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Stallone and a little girl find fitting Statham formula in Homefront 

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Hey, Jason Statham finally found a thing that works! Most folks seem just fine with the badass martial-arts machine he typically portrays, if that's even the term for simply transferring his stuntman workouts to the big screen. For me, that's so completely uninteresting, and so very cold, and I was starting to wonder if he had anything else to offer.

But he's trying. With a decent script, he's got something. With the right co-star, he can be downright charming. Weirdly and wonderfully, it appears to be emerging that the right co-star is a kickass little girl.

Once, as with Safe (which was remarkable for reasons beyond the Stath Redemption), might have been an anomaly. But now it's twice, with Homefront. One more flick in which he gets teamed up with a tough 10-year-old girl, and it'll officially be a trend, and perhaps the best thing that ever happened to Statham as an actor.

Homefront, despite the title, is not a heartwarming Lifetime melodrama. It's a wildly ridiculous action flick in which Statham's Phil Broker is both a former Interpol cop and a former DEA agent now living in Middle of Nowhere, Louisiana, alone with his preteen daughter, Maddy (Izabela Vidovic, who is seriously awesome), since his wife died.

Broker got burned on an undercover drugs op in New Orleans and now he's just lying low, not looking for any trouble. Yet trouble comes anyway (no surprise), if in the unlikeliest way: Maddy puts a bully in his place at school, which enrages his meth-head mama (a truly scary Kate Bosworth), who decides to sic her meth-lord brother on Broker for having had the audacity to teach his daughter how to fight to defend herself, thereby humiliating her son.

There's some almost-profound stuff here, which doesn't surprise me, because this is written by Sylvester Stallone (based on a novel by Chuck Logan). Don't laugh: Stallone is, as a writer, an astute observer of male machismo and suppressed emotion, and he makes us feel sorry for that bully. The kid is not getting appropriate adult guidance at home, and he's just doing what he needs to do to get some attention from his mother.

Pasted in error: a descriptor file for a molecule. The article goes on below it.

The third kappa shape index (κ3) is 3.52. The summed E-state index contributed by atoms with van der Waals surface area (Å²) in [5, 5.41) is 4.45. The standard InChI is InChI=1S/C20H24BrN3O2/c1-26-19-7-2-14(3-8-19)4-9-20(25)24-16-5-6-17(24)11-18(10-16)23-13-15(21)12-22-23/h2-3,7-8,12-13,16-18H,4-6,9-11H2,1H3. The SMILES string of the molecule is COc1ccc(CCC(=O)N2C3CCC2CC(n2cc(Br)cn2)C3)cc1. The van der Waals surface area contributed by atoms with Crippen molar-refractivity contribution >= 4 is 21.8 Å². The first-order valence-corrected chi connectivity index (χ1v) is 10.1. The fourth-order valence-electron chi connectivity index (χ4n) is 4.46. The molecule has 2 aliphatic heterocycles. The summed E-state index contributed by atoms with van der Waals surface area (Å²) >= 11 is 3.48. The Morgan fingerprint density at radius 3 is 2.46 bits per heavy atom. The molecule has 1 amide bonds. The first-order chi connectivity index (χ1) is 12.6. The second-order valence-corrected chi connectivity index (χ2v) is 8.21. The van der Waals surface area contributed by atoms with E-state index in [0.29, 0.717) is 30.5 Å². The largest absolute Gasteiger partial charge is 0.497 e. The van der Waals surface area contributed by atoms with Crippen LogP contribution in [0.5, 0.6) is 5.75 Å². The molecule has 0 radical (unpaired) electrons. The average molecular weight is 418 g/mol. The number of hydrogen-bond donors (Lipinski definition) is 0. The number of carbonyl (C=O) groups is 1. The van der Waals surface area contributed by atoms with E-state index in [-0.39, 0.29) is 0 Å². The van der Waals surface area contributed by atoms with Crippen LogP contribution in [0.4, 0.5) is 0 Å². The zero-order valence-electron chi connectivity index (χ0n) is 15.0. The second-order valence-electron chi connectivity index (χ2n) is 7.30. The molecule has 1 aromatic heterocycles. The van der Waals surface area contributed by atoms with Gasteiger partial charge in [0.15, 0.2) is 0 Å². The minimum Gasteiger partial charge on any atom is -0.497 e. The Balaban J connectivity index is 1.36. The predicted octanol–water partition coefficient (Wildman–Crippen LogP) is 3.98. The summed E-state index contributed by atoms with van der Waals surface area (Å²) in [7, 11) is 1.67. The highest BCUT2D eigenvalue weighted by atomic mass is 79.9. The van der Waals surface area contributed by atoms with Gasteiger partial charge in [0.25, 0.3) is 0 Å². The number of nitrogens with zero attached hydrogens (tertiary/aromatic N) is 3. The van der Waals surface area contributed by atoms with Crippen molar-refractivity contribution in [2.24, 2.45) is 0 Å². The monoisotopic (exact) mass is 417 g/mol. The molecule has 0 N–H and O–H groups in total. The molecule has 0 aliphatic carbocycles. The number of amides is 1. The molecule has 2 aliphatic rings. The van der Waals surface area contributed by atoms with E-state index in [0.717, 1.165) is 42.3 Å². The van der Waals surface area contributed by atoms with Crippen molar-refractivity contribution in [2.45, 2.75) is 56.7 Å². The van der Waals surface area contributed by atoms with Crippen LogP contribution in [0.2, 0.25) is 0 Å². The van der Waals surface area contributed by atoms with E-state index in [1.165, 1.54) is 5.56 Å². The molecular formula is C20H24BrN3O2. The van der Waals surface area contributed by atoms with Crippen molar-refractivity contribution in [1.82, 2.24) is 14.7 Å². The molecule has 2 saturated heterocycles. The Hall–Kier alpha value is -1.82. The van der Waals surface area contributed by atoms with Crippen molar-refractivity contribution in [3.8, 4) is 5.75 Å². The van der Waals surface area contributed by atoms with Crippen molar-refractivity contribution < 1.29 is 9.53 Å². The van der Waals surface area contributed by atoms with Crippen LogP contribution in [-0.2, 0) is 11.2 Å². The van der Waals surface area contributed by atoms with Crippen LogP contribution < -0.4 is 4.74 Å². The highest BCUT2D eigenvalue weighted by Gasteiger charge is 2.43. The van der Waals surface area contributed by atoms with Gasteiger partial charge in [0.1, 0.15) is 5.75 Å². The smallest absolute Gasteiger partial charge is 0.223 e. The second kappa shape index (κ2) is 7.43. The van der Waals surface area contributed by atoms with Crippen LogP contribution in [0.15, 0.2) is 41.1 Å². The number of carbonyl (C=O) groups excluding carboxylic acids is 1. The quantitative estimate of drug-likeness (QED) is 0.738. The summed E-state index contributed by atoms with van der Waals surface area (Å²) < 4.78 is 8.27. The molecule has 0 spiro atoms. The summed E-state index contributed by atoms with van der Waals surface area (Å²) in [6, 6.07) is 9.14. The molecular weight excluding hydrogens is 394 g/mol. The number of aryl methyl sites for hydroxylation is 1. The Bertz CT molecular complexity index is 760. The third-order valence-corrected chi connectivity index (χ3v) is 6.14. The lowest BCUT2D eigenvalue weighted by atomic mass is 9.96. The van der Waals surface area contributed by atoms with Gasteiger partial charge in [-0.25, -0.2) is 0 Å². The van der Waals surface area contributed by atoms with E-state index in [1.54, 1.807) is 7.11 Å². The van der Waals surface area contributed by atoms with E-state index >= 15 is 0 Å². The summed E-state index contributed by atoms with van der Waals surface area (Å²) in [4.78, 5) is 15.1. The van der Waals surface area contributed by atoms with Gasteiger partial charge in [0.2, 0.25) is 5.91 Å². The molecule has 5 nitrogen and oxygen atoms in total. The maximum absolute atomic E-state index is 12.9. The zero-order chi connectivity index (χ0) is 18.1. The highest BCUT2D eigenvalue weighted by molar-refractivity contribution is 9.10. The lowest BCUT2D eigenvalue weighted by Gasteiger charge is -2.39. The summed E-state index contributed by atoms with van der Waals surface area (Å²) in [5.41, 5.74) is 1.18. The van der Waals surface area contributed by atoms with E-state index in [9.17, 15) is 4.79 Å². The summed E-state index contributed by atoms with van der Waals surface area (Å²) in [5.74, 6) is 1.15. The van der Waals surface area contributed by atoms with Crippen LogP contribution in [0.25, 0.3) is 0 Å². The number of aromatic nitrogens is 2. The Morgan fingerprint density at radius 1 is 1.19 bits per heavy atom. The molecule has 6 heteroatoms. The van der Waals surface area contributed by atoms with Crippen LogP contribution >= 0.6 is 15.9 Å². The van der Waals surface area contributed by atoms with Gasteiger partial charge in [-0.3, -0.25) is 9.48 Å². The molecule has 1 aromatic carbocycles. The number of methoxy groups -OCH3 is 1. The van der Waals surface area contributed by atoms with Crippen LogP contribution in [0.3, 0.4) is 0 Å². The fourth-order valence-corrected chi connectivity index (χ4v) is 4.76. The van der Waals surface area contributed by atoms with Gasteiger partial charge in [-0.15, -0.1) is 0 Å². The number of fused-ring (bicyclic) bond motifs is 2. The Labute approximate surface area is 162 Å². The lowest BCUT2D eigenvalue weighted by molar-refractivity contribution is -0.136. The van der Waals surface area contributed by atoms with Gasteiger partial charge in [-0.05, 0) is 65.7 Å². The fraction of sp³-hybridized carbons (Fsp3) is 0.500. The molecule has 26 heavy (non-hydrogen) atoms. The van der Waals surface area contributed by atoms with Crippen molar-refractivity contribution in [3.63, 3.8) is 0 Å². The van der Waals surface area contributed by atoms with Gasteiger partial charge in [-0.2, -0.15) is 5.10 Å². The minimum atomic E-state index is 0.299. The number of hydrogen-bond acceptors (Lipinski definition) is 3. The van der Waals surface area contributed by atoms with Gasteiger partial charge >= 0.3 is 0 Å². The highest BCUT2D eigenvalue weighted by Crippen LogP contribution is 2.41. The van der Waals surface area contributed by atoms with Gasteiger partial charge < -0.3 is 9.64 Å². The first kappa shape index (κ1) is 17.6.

But that's mostly not what Homefront is about. Mostly it's about discovering that Bosworth's brother is called Gator Bodine and he's played by James Franco in full-on crazy mode, at which point we get to be all, "Awww yeah, it's gonna come down to Statham-Franco!" And it does. Meth labs always promise to blow up so good.

It's all fairly ridiculous, yet also predictable and obvious, which should be more of a contradiction than it is. For example: Broker is an indulgent father and so Maddy has both a kitten and a pony. Is this a happiness that can be allowed to stand? Of course not. Yet neither Stallone's script nor director Gary Fleder overplay the ridiculous stuff, and so we are never invited to take any of it too seriously.

Somehow, Homefront manages to maintain a bizarre yet entertaining sense of redneck soap-opera tragedy. With inevitably exploding meth labs. Winona Ryder as Bodine's trashy, manipulative girlfriend is a particular treat, though almost no one is nice or decent beyond Broker and his daughter. Who are so cute and badass together that I really do want Statham to just keep teaming up with little girls to save the world.

scene@csindy.com

Film Details

  • Homefront

    • Rated R - Action/Adventure, Suspense/Thriller
Homefront
Rated R · 110 min. · 2013
Director: Gary Fleder
Writer: Sylvester Stallone and Chuck Logan
Cast: Jason Statham, James Franco, Kate Bosworth, Frank Grillo, Izabela Vidovic, Clancy Brown, Omar Benson Miller, Winona Ryder, Jeremiah Johnson and Seth Adair

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